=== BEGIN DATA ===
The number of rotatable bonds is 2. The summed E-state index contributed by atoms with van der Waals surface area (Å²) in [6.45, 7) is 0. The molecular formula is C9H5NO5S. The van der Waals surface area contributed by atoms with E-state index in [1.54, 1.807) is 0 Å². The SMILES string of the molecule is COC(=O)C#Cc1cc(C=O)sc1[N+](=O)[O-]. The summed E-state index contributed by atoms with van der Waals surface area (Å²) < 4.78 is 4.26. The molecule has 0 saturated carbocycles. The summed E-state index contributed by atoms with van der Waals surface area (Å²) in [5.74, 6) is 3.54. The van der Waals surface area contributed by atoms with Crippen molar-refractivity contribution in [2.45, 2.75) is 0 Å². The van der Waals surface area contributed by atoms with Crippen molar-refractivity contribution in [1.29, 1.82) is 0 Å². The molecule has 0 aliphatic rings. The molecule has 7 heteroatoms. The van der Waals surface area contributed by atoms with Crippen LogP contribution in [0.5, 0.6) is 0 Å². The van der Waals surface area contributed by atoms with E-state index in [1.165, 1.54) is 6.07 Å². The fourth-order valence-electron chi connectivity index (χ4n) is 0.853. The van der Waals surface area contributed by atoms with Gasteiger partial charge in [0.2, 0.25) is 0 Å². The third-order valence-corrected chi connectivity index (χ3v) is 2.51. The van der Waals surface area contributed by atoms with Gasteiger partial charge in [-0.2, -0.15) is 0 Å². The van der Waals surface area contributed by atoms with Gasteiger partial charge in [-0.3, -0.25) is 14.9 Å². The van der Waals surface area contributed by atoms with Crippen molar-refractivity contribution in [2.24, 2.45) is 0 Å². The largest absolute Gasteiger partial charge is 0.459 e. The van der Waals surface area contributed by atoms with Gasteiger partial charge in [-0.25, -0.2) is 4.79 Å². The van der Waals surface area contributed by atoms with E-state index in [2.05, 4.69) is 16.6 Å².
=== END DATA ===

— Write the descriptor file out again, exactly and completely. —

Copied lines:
The number of rotatable bonds is 2. The summed E-state index contributed by atoms with van der Waals surface area (Å²) in [6.45, 7) is 0. The molecular formula is C9H5NO5S. The van der Waals surface area contributed by atoms with E-state index in [1.54, 1.807) is 0 Å². The SMILES string of the molecule is COC(=O)C#Cc1cc(C=O)sc1[N+](=O)[O-]. The summed E-state index contributed by atoms with van der Waals surface area (Å²) < 4.78 is 4.26. The molecule has 0 saturated carbocycles. The summed E-state index contributed by atoms with van der Waals surface area (Å²) in [5.74, 6) is 3.54. The van der Waals surface area contributed by atoms with Crippen molar-refractivity contribution in [2.45, 2.75) is 0 Å². The van der Waals surface area contributed by atoms with Crippen molar-refractivity contribution in [1.29, 1.82) is 0 Å². The molecule has 0 aliphatic rings. The molecule has 7 heteroatoms. The van der Waals surface area contributed by atoms with Crippen LogP contribution in [0.5, 0.6) is 0 Å². The van der Waals surface area contributed by atoms with E-state index in [1.165, 1.54) is 6.07 Å². The fourth-order valence-electron chi connectivity index (χ4n) is 0.853. The van der Waals surface area contributed by atoms with Gasteiger partial charge in [0.2, 0.25) is 0 Å². The third-order valence-corrected chi connectivity index (χ3v) is 2.51. The van der Waals surface area contributed by atoms with Gasteiger partial charge in [-0.2, -0.15) is 0 Å². The van der Waals surface area contributed by atoms with Gasteiger partial charge in [-0.3, -0.25) is 14.9 Å². The van der Waals surface area contributed by atoms with Crippen molar-refractivity contribution in [2.24, 2.45) is 0 Å². The largest absolute Gasteiger partial charge is 0.459 e. The van der Waals surface area contributed by atoms with Gasteiger partial charge in [-0.25, -0.2) is 4.79 Å². The van der Waals surface area contributed by atoms with E-state index in [2.05, 4.69) is 16.6 Å².